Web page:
The 2019 rookie WR class was awesome. How awesome? Check this out …
Here are the number of rookie WRs that reached 130 PPR points — around the level required to finish top 50 — over the past 10 seasons:
Outside of the historic 2014 class — you know, Odell Beckham, Mike Evans, Allen Robinson, Jarvis Landry, Brandin Cooks, etc. — last year’s crop produced more 130-point scorers than any other year over the past decade.
The guys who did it last year: A.J. Brown, Terry McLaurin, Deebo Samuel, D.K. Metcalf, Darius Slayton, Diontae Johnson, Marquise Brown and Hunter Renfrow.
So what should we project these guys to do in year 2?
One way to set expectations is to look at what those previous 130-point rookie WRs did in their 2nd seasons. The table below lists the 44 WRs that hit 130 PPR points from 2010-2018. I omitted Kelvin Benjamin, who missed his entire 2nd season with a torn ACL. You’ll then find each player’s PPR point total in year 1, year 2 and the percent change from rookie to sophomore season.
Unfortunately, this is a mixed bag that doesn’t tell us a whole lot. 25 of the 44 WRs (57%) tallied more PPR points in year 2. But that leaves another 43% who went in the other direction. Similarly, 13 guys increased their production by 30+% — but another 10 saw their PPR total decline by 30+%.
It’s worth noting that of the 19 WRs who scored fewer total PPR points as sophomores, 5 of them (Ridley, Shepard, Kupp, Young, Blackmon) actually increased their per-game production.
Still, these results aren’t very instructive as we try to forecast what the 2019 WR class will do in year 2.
Draft capital matters
Let’s look at the data in a different way: by draft capital. I divvied the 44 WRs above into buckets based on the round in which they were drafted. Here’s what we get as far as percent change in fantasy production from rookie to sophomore year:
Now we’ve got something more actionable. Nine of the 14 first-rounders scored more PPR points in year 2. Seven of the 10 second-rounders increased their production. Beyond that, the results are sketchy.
Here’s what it looks like in terms of percentage of WRs who scored better in year 2 if we break it down into 1st- and 2nd-rounders, 3rd through 7th rounders and undrafted free agents:
Clearly, sophomore WRs who were selected in the first 2 rounds of the NFL Draft have been better fantasy bets than those drafted in Round 3 through 7. Undrafted guys have been especially poor bets in year 2. And that makes sense. Players picked earlier are generally better prospects, meaning they’re likely more talented and definitely get more opportunity early in their careers.
Before we dig into what this means for this year’s sophomore WR class, let’s look back at 1 more thing: whether the previous group of 44 WRs were profitable picks in fantasy drafts.
Here’s the same group of WRs — minus Antonio Callaway, who didn’t register an ADP as a sophomore — with their August ADP and final PPR finish in their 2nd seasons:
This data paints a slightly bleaker picture of the group as a whole than the PPR point totals we looked at earlier. Here, only 18 of 43 WRs (42%) finished higher than they were drafted. Two guys finished at the same spot they were picked in fantasy drafts, while 20 (53%) ranked lower than ADP.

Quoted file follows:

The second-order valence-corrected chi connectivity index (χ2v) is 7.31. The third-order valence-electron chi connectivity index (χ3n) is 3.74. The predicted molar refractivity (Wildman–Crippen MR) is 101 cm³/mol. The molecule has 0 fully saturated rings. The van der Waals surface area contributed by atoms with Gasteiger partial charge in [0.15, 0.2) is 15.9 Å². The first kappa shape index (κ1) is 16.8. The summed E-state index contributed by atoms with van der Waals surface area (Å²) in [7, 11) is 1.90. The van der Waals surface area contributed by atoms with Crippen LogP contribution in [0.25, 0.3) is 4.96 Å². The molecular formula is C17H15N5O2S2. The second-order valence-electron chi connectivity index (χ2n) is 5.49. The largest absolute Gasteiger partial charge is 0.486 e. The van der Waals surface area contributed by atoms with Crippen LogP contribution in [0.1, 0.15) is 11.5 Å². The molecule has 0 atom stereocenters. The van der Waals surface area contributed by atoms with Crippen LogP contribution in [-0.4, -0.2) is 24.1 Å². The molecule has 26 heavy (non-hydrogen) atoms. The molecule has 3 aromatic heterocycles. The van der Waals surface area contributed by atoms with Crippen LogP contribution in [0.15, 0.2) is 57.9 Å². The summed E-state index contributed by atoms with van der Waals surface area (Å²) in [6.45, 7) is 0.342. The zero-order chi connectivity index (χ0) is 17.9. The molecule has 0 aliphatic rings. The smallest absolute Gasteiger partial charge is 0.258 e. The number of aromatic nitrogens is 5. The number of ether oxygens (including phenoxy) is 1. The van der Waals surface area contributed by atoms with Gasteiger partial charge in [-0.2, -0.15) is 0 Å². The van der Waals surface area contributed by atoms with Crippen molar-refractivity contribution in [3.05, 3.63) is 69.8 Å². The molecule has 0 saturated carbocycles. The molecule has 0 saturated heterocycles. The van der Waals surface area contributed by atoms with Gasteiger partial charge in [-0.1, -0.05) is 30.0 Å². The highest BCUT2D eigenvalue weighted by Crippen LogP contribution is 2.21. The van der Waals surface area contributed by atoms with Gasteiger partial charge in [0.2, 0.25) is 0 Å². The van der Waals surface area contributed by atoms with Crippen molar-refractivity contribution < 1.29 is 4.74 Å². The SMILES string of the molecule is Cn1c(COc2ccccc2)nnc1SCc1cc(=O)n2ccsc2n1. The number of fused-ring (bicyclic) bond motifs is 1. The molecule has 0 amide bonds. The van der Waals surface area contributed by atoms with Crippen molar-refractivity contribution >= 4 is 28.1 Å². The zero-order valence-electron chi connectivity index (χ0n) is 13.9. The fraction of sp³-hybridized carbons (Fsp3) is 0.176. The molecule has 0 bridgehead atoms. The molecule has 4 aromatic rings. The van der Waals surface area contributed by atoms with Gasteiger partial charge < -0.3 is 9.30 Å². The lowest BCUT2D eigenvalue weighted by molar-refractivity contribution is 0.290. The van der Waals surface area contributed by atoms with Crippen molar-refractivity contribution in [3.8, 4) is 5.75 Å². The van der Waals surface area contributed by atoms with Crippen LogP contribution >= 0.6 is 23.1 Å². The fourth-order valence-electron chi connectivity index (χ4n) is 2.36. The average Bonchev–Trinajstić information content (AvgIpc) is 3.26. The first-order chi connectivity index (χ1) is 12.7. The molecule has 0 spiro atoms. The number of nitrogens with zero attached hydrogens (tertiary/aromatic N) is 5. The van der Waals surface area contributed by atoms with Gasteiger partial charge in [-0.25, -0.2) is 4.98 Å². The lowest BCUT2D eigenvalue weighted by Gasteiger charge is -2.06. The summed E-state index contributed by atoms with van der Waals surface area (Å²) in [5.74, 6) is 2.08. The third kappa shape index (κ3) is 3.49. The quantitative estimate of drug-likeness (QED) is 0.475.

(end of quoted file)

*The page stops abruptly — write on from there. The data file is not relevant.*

But again, the data paints a clearer picture if we break it down by draft round. Here are the percentage of WRs in each round that ranked higher in PPR points than ADP:
And here’s what it looks like in terms of 1st- and 2nd-rounders vs. the rest:
What’s it mean for 2020?
The successful rookie WRs from 2010-2018 have been all over the board as sophomores, both in terms of raw fantasy production and value in fantasy drafts. That should serve as a bit of a warning for the 2019 class.
But it’s clear that 1st- and 2nd-round picks have been better bets in year 2. Who falls into that bucket from last year’s class? That’d be Marquise Brown, Deebo Samuel, A.J. Brown and D.K. Metcalf. Based on the previous 9 seasons, those 4 guys have a 67% chance to score more fantasy points this season than last and a 58% chance to finish higher in PPR points than ADP.
Here’s where we have those guys ranked vs. current best-ball ADP:
Samuel’s ADP isn’t done settling after the June 18 report that he has a Jones Fracture and might miss the start of the season.
But the other 3 are all checking in higher in ADP than our rankings right now. Perhaps we’re too low on these guys considering they were highly touted prospects who turned in strong debuts.
The other 4 sophomores who topped 130 PPR points last year — Diontae Johnson, Terry McLaurin, Hunter Renfrow and Darius Slayton — are shakier fantasy investments based on their profiles. All 4 were picked in the 3rd round or later, giving them a 53% chance to score better this season than last but just a 36% chance to return a profit at ADP.
Here’s where those guys sit in our rankings vs. ADP:
We’re generally avoiding this group at cost, with the exception of McLaurin. Based on recent history, that seems like the smart play.
Of course, past performance doesn’t guarantee future results. We shouldn’t use this study as the be-all-end-all when it comes to valuing these sophomore WRs. But it is another data point to consider when you’re on the clock in your draft.